In the past few years, the FDA has set its sights on fast-tracking scores of new medications to more quickly and efficiently get needed treatments on the market. All told, the agency approved 59 new molecular entities in 2018 — a significant jump from the 47 approvals in 2017.
Among the approvals slated for this year (or early 2020) is a wave of gene therapies and anti-inflammatories that are poised to reach blockbuster levels by 2024.
According to a report by EvaluatePharma, an analysis firm that provides forecasts for the biotech and pharma industries, the top 10 drugs expected to win approval this year will collectively pull in $18.21 billion in the next five years. Here are the drugs with the highest sales potential.
Although the patient population intended for Ultomiris, a next-generation version of Alexion’s blockbuster Soliris, is small, EvaluatePharma predicts that its sales will be major. In December, the FDA approved Alexion’s drug to treat adults with paroxysmal nocturnal hemoglobinuria (PNH), a life-threatening disease that can cause blood clots, impairs bone marrow function and breaks down red blood cells. Only about 500 Americans are diagnosed with PNH each year, but sales for Ultomiris are expected to hit close $3.5 billion by 2024.
The FDA also recently granted priority review to Ultomiris, a monoclonal antibody and long-acting C5 inhibitor that works by preventing hemolysis, as a new treatment for another rare disease: hemolytic uremic syndrome. The agency said it plans to make a final decision about that indication in October. In an effort to continue expanding the drug’s reach, Alexion is also initiating phase 3 trials for at least two other rare diseases and is exploring the use of Ultomiris to treat amyotrophic lateral sclerosis (ALS) and primary progressive multiple sclerosis.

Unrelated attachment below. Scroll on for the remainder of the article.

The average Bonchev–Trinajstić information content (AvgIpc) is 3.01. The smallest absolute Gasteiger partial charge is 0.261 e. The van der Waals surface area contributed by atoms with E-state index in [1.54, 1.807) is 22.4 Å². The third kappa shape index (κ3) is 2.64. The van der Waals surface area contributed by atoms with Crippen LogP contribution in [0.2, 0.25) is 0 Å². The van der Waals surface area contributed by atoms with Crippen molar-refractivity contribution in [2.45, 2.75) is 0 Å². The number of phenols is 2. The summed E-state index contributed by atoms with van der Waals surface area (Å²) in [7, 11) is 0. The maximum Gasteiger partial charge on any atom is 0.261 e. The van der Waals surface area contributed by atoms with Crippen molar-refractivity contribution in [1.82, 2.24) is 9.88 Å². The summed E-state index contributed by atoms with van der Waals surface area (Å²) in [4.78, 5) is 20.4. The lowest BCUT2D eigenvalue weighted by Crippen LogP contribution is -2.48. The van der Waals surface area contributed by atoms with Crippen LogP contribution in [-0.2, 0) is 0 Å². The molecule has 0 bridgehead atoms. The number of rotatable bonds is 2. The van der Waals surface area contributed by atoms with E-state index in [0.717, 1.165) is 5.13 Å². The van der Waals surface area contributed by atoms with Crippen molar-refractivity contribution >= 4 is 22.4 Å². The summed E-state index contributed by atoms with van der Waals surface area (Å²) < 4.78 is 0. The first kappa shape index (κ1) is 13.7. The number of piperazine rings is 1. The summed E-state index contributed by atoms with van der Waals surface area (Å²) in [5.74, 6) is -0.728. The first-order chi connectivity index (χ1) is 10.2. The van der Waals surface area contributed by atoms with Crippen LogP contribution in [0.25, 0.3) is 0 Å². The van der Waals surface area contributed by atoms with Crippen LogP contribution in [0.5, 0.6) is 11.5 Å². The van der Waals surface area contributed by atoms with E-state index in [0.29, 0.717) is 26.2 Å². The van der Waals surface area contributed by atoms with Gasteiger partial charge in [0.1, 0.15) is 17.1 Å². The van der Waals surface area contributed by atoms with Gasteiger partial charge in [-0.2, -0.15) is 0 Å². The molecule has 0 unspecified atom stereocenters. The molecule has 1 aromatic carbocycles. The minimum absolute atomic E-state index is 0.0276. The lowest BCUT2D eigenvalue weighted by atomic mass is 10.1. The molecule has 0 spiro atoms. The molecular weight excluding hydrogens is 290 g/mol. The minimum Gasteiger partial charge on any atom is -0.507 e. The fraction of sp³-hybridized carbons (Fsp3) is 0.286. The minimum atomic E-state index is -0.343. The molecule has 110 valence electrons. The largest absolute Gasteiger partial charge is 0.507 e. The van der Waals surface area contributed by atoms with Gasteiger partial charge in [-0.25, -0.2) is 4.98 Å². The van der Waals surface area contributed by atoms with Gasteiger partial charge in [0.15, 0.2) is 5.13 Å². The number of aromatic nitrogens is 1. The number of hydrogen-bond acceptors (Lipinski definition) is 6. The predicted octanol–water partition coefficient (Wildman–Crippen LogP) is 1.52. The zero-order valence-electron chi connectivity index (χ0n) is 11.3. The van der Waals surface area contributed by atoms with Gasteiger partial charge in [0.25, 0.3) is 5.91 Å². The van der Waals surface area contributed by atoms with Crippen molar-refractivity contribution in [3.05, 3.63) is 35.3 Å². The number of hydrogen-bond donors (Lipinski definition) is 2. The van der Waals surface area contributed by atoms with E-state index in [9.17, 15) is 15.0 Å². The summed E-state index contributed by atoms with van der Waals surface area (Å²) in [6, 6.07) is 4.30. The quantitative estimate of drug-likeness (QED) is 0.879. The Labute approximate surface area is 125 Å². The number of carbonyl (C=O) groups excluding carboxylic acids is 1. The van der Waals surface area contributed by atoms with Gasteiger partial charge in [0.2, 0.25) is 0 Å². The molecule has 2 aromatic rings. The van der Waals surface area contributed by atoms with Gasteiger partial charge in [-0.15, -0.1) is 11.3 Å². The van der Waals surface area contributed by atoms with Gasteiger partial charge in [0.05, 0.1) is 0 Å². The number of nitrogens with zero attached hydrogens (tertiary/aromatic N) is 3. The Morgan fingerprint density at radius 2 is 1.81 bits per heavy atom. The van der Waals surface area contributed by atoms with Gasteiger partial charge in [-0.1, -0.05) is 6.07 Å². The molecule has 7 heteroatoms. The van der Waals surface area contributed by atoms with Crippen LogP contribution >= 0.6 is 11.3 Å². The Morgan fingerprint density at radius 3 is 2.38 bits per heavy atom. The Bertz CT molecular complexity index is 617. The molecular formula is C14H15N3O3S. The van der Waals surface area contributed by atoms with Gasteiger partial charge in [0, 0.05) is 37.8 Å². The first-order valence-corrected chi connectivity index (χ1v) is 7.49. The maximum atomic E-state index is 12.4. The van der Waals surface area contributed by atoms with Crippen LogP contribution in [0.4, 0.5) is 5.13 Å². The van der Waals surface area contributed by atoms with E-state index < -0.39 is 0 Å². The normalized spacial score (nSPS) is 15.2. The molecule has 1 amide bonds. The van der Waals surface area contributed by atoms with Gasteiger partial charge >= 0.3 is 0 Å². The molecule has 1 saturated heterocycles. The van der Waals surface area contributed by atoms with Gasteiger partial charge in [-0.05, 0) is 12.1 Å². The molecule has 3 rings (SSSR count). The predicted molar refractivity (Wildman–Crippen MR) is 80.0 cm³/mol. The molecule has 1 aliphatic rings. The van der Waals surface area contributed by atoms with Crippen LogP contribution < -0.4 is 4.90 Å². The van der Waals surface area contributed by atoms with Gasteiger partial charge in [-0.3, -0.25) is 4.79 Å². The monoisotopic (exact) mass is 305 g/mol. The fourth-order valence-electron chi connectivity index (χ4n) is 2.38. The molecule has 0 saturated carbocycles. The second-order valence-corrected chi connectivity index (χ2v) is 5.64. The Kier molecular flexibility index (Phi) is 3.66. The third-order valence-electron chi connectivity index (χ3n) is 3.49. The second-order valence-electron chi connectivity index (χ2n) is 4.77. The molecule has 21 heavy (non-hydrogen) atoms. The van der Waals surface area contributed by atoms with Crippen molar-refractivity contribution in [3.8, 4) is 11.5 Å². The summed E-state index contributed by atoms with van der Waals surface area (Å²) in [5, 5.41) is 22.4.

AbbVie’s up-and-coming upadacitinib hasn’t won FDA approval just yet, but the agency is expected to make a decision in the third quarter of this year. And if the treatment gets the go-ahead for the key therapeutic areas AbbVie is targeting — rheumatoid arthritis (RA), Crohn’s disease, ulcerative colitis, psoriatic arthritis and atopic dermatitis — the market potential will be huge. Several studies have also shown that the drug, a JAK inhibitor that blocks a pathway linked to inflammation, has out-performed the world’s best-selling drug, Humira, as a treatment for RA.
EvaluatePharma predicts that sales for upadacitinib will reach $2.2 billion by 2024.
AbbVie is also on the verge of launching another anti-inflammatory hit with risankizumab (Skyrizi), which is being investigated to treat several of the same indications as upadacitinib. So far, clinical trial results for Skyrizi have been positive, with one study showing that the drug cleared a significant number of patients of psoriasis symptoms even after the treatment was stopped.
The FDA approved Skyrizi, an IL-23 inhibitor, for patients with plaque psoriasis in April. EvaluatePharma predicts that sales for the drug will reach $2.08 billion by 2024, and AbbVie estimates that its peak sales will reach $4-5 billion.
Several gene therapies topped EvaluatePharma’s list, with Bluebird Bio’s Zenteglo leading the pack. In March, the European Medicines Agency granted Bluebird a conditional marketing approval for Zenteglo, which was developed to treat the underlying genetic cause of beta thalassemia, paving the way for a full approval later this year. The FDA is expected to make its final decision early next year.
Meanwhile, Bluebird is also investigating the use of Zenteglo for sickle cell disease, an indication that would help propel the treatment to blockbuster levels. But like other gene therapies, the price for Zenteglo is likely to be an issue. In the EU, Bluebird has set the price near $2 million, but the company says it is working with each country to create a reimbursement process that will allow access to patients who need it.
Despite the pricing controversy, EvaluatePharma predicts that Zenteglo will pull in about $1.9 billion in sales by 2024.
There’s been a lot of excitement over Aimmune Therapeutic’s AR101, the first-ever treatment for peanut allergies. Although approval for the drug, which was designed to combat dangerous allergic reactions in children who have been exposed to peanuts, was slowed down by the government shutdown in December, Aimmune says it is working with the agency to move the approval process along. The company expects that it will get the green light in the EU this year and a final word from the FDA by January 2020.
EvaluatePharma estimates that sales for AR101 will reach $1.8 billion within the next five years.